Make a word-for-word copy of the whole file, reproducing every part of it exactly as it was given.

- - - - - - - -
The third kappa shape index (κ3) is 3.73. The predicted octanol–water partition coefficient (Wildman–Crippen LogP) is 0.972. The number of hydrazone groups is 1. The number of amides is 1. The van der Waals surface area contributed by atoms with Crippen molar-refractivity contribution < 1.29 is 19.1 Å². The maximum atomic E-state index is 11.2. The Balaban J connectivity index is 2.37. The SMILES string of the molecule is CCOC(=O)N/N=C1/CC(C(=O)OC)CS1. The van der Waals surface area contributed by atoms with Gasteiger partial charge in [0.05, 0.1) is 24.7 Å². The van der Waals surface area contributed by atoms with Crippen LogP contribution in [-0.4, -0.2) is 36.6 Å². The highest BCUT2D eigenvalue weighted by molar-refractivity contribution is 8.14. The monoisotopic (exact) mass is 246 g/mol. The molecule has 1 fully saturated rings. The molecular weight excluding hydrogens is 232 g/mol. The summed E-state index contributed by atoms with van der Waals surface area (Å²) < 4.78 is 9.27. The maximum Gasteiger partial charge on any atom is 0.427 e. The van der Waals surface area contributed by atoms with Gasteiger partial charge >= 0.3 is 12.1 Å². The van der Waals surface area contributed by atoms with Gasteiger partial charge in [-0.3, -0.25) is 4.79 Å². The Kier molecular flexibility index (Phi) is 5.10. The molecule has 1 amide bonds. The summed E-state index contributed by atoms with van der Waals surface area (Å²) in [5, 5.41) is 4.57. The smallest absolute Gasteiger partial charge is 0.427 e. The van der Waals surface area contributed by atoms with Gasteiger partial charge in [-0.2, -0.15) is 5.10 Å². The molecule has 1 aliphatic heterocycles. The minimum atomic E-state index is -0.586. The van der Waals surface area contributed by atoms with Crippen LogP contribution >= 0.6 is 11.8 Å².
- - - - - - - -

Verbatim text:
The third kappa shape index (κ3) is 3.73. The predicted octanol–water partition coefficient (Wildman–Crippen LogP) is 0.972. The number of hydrazone groups is 1. The number of amides is 1. The van der Waals surface area contributed by atoms with Crippen molar-refractivity contribution < 1.29 is 19.1 Å². The maximum atomic E-state index is 11.2. The Balaban J connectivity index is 2.37. The SMILES string of the molecule is CCOC(=O)N/N=C1/CC(C(=O)OC)CS1. The van der Waals surface area contributed by atoms with Gasteiger partial charge in [0.05, 0.1) is 24.7 Å². The van der Waals surface area contributed by atoms with Crippen LogP contribution in [-0.4, -0.2) is 36.6 Å². The highest BCUT2D eigenvalue weighted by molar-refractivity contribution is 8.14. The monoisotopic (exact) mass is 246 g/mol. The molecule has 1 fully saturated rings. The molecular weight excluding hydrogens is 232 g/mol. The summed E-state index contributed by atoms with van der Waals surface area (Å²) < 4.78 is 9.27. The maximum Gasteiger partial charge on any atom is 0.427 e. The van der Waals surface area contributed by atoms with Gasteiger partial charge >= 0.3 is 12.1 Å². The van der Waals surface area contributed by atoms with Gasteiger partial charge in [-0.3, -0.25) is 4.79 Å². The Kier molecular flexibility index (Phi) is 5.10. The molecule has 1 amide bonds. The summed E-state index contributed by atoms with van der Waals surface area (Å²) in [5, 5.41) is 4.57. The smallest absolute Gasteiger partial charge is 0.427 e. The van der Waals surface area contributed by atoms with Gasteiger partial charge in [-0.2, -0.15) is 5.10 Å². The molecule has 1 aliphatic heterocycles. The minimum atomic E-state index is -0.586. The van der Waals surface area contributed by atoms with Crippen LogP contribution >= 0.6 is 11.8 Å².